Medical information

    It’s important to know if your client has a history of medical issues that could impact their enjoyment of your services. Allergies and injuries are particularly important to take note of. Your massage intake form should ask your client if they’ve ever developed a skin rash, blisters, redness, or swelling after using skin lotions, oils, or soaps. Asking clients if they’ve experienced congestion or sneezing after using scented soaps or specific fragrances can likewise be useful. Further, ask if they’ve experienced hay fever, asthma, or food allergies in the past. Nut allergies are fairly common, and many oils use them as an ingredient.

    Physical injuries are just as important as allergens. Understanding a client’s history of surgeries and physical injuries can help guide your hand (figuratively and literally) during the massage. In addition to asking for this information on the intake form, have a face-to-face conversation with the client about their injuries before you begin. Make sure they understand the difference between pain that typically comes from deep tissue or other high-pressure massage techniques and the sharp, piercing pain that comes from sensitive injuries. Tell them it’s okay to vocalize if something feels wrong or the pain is too much to bear.

    Pain hotspots

    Include a portion on your massage intake form dedicated to your client’s pain hotspots. This can be as simple as a blank line to describe where they experience pain, like their neck or back.  Being mindful of these areas will ensure that your clients receive the best treatment possible, and help you recommend the perfect service to fit their needs.

    Designing your massage intake form

    It’s fine to use a template that checks all the boxes of boxes to check, but why not give it a glow-up? Even a simple massage therapy intake form can benefit from sharp, modern letterhead and a visually distinctive design. Use your brand’s logo and accent colors to inform your layout and design, with the goal being to design something that is legible, striking, and coherent. If you’re just looking for the basics, the American Message Therapy Association has published this ready-to-use massage intake form template.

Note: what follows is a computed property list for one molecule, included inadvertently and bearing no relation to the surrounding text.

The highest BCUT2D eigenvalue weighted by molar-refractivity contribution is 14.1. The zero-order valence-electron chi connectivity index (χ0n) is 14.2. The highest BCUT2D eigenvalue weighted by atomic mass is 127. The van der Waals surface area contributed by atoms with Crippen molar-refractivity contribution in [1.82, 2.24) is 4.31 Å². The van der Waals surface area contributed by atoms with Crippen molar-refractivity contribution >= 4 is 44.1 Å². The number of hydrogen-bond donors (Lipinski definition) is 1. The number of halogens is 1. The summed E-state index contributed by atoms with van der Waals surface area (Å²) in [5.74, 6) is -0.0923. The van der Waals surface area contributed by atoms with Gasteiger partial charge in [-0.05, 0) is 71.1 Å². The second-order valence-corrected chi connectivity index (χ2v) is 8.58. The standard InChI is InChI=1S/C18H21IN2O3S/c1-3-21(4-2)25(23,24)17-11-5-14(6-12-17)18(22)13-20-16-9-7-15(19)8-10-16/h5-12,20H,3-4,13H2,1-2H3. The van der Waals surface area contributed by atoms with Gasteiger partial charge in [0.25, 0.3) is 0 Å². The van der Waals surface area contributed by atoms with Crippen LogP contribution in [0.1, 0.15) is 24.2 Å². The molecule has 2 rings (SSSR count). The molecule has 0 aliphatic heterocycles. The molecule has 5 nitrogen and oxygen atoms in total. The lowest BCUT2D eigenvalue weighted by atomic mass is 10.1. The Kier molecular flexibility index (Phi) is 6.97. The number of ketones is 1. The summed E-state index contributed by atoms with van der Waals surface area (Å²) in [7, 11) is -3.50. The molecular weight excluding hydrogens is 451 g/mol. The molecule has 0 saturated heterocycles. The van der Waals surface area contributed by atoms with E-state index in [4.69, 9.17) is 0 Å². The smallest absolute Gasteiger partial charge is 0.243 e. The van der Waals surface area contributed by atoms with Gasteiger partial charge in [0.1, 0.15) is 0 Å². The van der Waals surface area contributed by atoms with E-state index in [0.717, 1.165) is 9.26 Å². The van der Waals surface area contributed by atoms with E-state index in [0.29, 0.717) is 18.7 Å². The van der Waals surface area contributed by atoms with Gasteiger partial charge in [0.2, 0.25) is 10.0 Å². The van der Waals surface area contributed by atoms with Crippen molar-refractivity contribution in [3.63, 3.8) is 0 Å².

Protecting client information

    No matter what you choose to do, remember that any client's medical information is protected under HIPAA guidelines. You need to take special precautions to ensure that you’re following said guidelines, as HIPAA violations carry massive fines and cause serious damage to your reputation. Keep physical documents in a secure, locked location with minimal access. And while you need to be responsible with both digital and physical documents, many applications feature built-in HIPAA compliance protocols that make it less likely you’ll suffer from a breach using digital intake forms.

    Combining digital record keeping with a to-the-point intake form can improve your spa’s efficiency while simultaneously providing clients with a faster onboarding experience. Just remember to include spots for their basic info, massage history, medical information, and pain hotspots. With all of that information at your side, you can offer a world-class, personalized massage.